The mega acquisition of 20th Century Fox by Disney puts premium content providers of all sizes in play, Canaccord Genuity analyst Aravinda Galappatthige says.
This morning, The Walt Disney Company announced it had reached a deal to buy Rupert Murdoch’s 21st Century Fox in an all-stock transaction worth approximately $52.4-billion.
“Disney now has enough muscle to become a true competitor to Netflix, Apple, Amazon, Google and Facebook in the fast-growing realm of online video,” New York Times writer Brook Barnes commented.
“The acquisition of this stellar collection of businesses from 21st Century Fox reflects the increasing consumer demand for a rich diversity of entertainment experiences that are more compelling, accessible and convenient than ever before,” Disney CEO Robert Iger said. “We’re honored and grateful that Rupert Murdoch has entrusted us with the future of businesses he spent a lifetime building, and we’re excited about this extraordinary opportunity to significantly increase our portfolio of well-loved franchises and branded content to greatly enhance our growing direct-to-consumer offerings. The deal will also substantially expand our international reach, allowing us to offer world-class storytelling and innovative distribution platforms to more consumers in key markets around the world.”
Galappatthige, noting that Disney already has plans to launch direct-to-consumer platforms for ESPN and it owns family content, suspects that the company is eyeing the successes of Netflix and Amazon “with a degree of frustration”. In a research update to clients today, the analyst said this development escalates the content “arms race”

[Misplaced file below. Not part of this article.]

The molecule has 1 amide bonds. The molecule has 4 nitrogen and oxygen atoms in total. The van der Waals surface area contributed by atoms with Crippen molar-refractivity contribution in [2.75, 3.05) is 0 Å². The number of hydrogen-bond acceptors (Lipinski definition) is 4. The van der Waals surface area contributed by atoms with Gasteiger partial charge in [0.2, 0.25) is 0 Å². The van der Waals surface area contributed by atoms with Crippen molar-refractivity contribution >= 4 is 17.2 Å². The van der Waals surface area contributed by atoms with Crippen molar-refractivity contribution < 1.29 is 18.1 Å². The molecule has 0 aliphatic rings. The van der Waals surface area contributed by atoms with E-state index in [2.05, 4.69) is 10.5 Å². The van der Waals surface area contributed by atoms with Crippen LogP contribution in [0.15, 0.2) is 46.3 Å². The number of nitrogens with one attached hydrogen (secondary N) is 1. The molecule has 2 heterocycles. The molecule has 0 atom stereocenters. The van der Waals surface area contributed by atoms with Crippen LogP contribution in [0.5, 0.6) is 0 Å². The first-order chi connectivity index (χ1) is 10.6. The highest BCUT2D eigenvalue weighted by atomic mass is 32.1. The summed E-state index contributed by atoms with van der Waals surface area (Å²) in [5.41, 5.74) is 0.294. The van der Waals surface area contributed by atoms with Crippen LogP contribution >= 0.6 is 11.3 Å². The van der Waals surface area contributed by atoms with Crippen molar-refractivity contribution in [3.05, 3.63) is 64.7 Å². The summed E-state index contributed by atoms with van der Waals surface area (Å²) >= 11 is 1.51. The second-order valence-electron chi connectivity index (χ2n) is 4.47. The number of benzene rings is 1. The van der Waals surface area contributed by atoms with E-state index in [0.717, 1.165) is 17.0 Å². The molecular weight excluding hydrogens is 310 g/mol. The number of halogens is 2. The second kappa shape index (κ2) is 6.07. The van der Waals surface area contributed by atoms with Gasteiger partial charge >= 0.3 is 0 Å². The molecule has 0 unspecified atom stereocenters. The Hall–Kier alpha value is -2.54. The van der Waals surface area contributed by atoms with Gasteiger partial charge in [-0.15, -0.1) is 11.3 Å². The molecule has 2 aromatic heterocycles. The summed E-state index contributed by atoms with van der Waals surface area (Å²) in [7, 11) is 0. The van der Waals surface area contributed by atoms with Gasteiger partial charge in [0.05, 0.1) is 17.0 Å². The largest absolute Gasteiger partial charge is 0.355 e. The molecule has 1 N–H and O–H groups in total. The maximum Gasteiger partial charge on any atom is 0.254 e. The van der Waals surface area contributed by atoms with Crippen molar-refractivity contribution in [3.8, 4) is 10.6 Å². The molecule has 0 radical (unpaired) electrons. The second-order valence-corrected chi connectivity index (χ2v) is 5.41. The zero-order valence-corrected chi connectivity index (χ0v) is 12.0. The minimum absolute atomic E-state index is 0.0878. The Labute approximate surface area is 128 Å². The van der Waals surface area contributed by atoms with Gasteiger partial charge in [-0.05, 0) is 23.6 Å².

“In our view, all of this further promotes and extends the ongoing arms race for premium content,” he says. “On one hand, SVOD platforms are accelerating programming budgets to compete and we are seeing an array of new entrants to OTT Video (e.g. FB, Apple, TMUS). On the other hand, the major media conglomerates are beefing up their content to set themselves up for successful DTC offerings. We believe these trends continue to support premium content providers like Entertainment One and Lions Gate. Not only do these trends boost demand for their key brands and productions, they potentially make them acquisition targets.”
Galappatthige said the move by Disney could have ripple effects in Canada.
“While this does not directly impact the Canadian BDUs (broadcast distribution undertakings) we believe that content costs for Canadian broadcasters could experience some inflation as a result of ongoing consolidation in the space, which can find its way to higher programming costs for Canadian distributors as well,” the analyst says.